Life Zones: Upper Sonoran – Plains

In the Zone

The Upper Sonoran Plains Zone is relatively flat compared to higher zones. Clay soils are still the rule, but the hills and valleys were carved from granite. Rainfall is a little more plentiful than the desert below. These conditions limit the native vegetation throughout this zone to species which can tolerate long periods of drought, and thrive on sunshine with the heat in summer and cold in winter. Originally native grasses covered these zones with a fairly tight sod. Over time the grass islands have been broken into windblown patches and cut by streams. Trees on many Upper Sonoran streams are similar in the Lower Sonoran zone: the alder, willow and cottonwoods are common along permanent streams, cactus and manzanita survive in the dry gullies.



Cactuses (or cacti) are the Western Hemisphere’s succulents and they are abundant. They are recognized by their fleshy, leafless green stems, often covered with clusters of spines, which can be nasty to extract from your skin. Two hundred species of cacti are native to the US. We saw Saguaro, Ocotillo, Prickly Pear, Cholla and many other species. The closest related common garden and house plants to cacti are violets and begonias.


Most cactus flowers are large and colorful, making them attractive to pollinating insects and dry-scape gardeners.


Prickly Pear Fruit – “tuna” of the Cactus realm

Native tribes prize the fruit of the Prickly-Pear Cactus, which they can boil and mash, and some animals feed on the fruit as well. The stem cells of the cactus store water after rains and the plants organs are designed to preserve water (prevent moisture loss), especially in the hot and dry seasons. Some cactus varieties can withstand up to two years of drought.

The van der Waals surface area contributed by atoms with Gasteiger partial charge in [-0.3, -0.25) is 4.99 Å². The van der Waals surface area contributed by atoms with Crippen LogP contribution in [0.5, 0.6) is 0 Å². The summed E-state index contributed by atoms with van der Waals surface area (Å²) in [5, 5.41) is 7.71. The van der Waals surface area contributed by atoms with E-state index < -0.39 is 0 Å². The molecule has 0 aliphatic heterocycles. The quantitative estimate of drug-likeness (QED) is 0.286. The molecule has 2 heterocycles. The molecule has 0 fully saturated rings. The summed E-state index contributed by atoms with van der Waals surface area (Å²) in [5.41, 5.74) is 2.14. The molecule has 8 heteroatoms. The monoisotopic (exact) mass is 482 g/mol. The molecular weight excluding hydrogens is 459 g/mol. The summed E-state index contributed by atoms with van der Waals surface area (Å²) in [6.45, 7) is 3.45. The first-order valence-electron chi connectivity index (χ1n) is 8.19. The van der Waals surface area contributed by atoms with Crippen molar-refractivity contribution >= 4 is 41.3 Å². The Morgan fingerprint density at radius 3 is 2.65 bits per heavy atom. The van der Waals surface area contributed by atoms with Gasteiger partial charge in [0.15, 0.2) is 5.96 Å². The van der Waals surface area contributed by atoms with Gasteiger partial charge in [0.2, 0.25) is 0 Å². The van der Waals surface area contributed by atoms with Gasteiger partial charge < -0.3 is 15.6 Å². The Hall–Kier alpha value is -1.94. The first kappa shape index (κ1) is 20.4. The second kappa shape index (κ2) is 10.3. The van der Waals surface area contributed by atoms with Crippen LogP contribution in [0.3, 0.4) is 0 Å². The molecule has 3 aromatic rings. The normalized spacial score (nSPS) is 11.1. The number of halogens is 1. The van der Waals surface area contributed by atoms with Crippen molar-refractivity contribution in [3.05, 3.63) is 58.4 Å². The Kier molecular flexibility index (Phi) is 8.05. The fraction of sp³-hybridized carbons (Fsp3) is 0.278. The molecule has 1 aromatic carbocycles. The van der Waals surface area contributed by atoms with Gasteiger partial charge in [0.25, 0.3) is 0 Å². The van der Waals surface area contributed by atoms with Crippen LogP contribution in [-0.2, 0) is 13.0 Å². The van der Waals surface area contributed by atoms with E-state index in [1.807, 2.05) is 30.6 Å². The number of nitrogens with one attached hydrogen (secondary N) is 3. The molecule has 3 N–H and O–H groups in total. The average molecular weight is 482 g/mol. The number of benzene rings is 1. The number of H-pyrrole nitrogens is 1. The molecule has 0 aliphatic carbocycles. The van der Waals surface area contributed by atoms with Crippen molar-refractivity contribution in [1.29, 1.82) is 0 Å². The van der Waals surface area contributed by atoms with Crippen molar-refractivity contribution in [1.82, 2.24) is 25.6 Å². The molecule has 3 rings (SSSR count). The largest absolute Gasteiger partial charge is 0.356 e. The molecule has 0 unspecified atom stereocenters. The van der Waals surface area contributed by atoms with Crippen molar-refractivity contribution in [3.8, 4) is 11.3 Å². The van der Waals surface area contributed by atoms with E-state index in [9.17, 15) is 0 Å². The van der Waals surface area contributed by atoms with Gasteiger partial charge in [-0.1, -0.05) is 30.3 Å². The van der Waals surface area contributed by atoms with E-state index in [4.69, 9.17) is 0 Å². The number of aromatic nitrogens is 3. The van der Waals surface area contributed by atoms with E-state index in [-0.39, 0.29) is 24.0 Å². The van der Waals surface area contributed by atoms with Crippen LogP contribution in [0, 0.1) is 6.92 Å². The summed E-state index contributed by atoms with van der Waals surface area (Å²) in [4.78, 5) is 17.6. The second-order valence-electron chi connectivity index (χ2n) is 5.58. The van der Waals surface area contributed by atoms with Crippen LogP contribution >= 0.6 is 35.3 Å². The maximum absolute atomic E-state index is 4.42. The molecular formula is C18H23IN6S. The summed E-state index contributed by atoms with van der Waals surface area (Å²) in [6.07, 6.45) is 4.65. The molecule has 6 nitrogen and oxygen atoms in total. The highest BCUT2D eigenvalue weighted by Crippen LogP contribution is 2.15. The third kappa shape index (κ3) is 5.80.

Sacred Datura

Datura is a member of the potato family. This conspicuous plant has a large trumpet-sized and shaped bloom. The flower is bright and   white. It opens at night and wilts or closes in the bright morning sunlight. A single plant can have up to 100 blossoms at a time. The plant has several names including Jimsonweed, Sacred Thorn-apple, Indian Apple  and Angel Trumpet.

The plant is poisonous to eat, especially the seeds, and it has been used by some cults and Native tribes to induce a stupor and hallucinogenic dreams. The plant must be handled with caution because it contains a deadly narcotic akin to atropine.


Yellow Evening Primrose

You will find this plant most commonly in the road cuts and in places where the soil has been disturbed. The species has showy yellow flowers with four heart-shaped petals.

How to Grow and Care for Evening Primrose

They are prolific bloomers and generally bloom at night.


Golden Rod

One of the pretty yellow flowers that gives people the most allergies might be Golden Rod. It grows and blooms the same time of the season as ragweed, but it is bothersome to people with allergies nonetheless. It grows along roadsides and makes a pretty sight, when the windows are shut.



This plant grows to over 6 feet tall and is sometimes thought of as a golden rod, but it is a plant that flowers every other year and is a traveler from other parts of the world to the western US. Originally from Europe and Northern Africa, it was introduced to the States and Australia, so it grows on all but Antarctica. The leaves are soft and serve as a good substitute for toilet paper, when you are in a pinch.